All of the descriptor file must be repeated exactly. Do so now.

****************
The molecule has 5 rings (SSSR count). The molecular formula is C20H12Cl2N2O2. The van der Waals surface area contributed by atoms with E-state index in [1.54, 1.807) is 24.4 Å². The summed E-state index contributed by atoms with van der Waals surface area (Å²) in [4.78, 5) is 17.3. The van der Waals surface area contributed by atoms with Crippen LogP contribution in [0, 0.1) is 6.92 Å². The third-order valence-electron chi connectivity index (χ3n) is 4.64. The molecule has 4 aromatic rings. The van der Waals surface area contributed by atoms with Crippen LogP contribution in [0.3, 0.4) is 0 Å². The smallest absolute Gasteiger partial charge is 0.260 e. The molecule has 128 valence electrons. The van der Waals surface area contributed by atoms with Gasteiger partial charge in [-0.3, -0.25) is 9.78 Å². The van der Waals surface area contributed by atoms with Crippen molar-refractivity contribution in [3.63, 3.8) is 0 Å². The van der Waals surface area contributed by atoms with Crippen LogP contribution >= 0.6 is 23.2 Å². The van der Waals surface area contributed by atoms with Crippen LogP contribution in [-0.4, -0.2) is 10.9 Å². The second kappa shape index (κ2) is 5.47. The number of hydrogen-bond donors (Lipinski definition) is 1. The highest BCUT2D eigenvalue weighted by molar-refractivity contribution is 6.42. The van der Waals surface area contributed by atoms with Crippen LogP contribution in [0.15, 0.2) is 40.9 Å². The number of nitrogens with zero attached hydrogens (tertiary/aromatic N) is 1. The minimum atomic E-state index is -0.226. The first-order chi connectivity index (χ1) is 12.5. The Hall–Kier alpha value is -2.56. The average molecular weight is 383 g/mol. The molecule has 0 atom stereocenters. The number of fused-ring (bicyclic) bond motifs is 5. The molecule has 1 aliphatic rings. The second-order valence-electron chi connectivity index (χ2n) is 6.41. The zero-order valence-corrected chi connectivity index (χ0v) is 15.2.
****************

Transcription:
The molecule has 5 rings (SSSR count). The molecular formula is C20H12Cl2N2O2. The van der Waals surface area contributed by atoms with E-state index in [1.54, 1.807) is 24.4 Å². The summed E-state index contributed by atoms with van der Waals surface area (Å²) in [4.78, 5) is 17.3. The van der Waals surface area contributed by atoms with Crippen LogP contribution in [0, 0.1) is 6.92 Å². The third-order valence-electron chi connectivity index (χ3n) is 4.64. The molecule has 4 aromatic rings. The van der Waals surface area contributed by atoms with Crippen LogP contribution in [0.3, 0.4) is 0 Å². The smallest absolute Gasteiger partial charge is 0.260 e. The molecule has 128 valence electrons. The van der Waals surface area contributed by atoms with Gasteiger partial charge in [-0.3, -0.25) is 9.78 Å². The van der Waals surface area contributed by atoms with Crippen molar-refractivity contribution in [3.63, 3.8) is 0 Å². The van der Waals surface area contributed by atoms with Crippen LogP contribution >= 0.6 is 23.2 Å². The van der Waals surface area contributed by atoms with Crippen LogP contribution in [-0.4, -0.2) is 10.9 Å². The second kappa shape index (κ2) is 5.47. The number of hydrogen-bond donors (Lipinski definition) is 1. The highest BCUT2D eigenvalue weighted by molar-refractivity contribution is 6.42. The van der Waals surface area contributed by atoms with Crippen LogP contribution in [0.15, 0.2) is 40.9 Å². The number of nitrogens with zero attached hydrogens (tertiary/aromatic N) is 1. The minimum atomic E-state index is -0.226. The first-order chi connectivity index (χ1) is 12.5. The Hall–Kier alpha value is -2.56. The average molecular weight is 383 g/mol. The molecule has 0 atom stereocenters. The number of fused-ring (bicyclic) bond motifs is 5. The molecule has 1 aliphatic rings. The second-order valence-electron chi connectivity index (χ2n) is 6.41. The zero-order valence-corrected chi connectivity index (χ0v) is 15.2.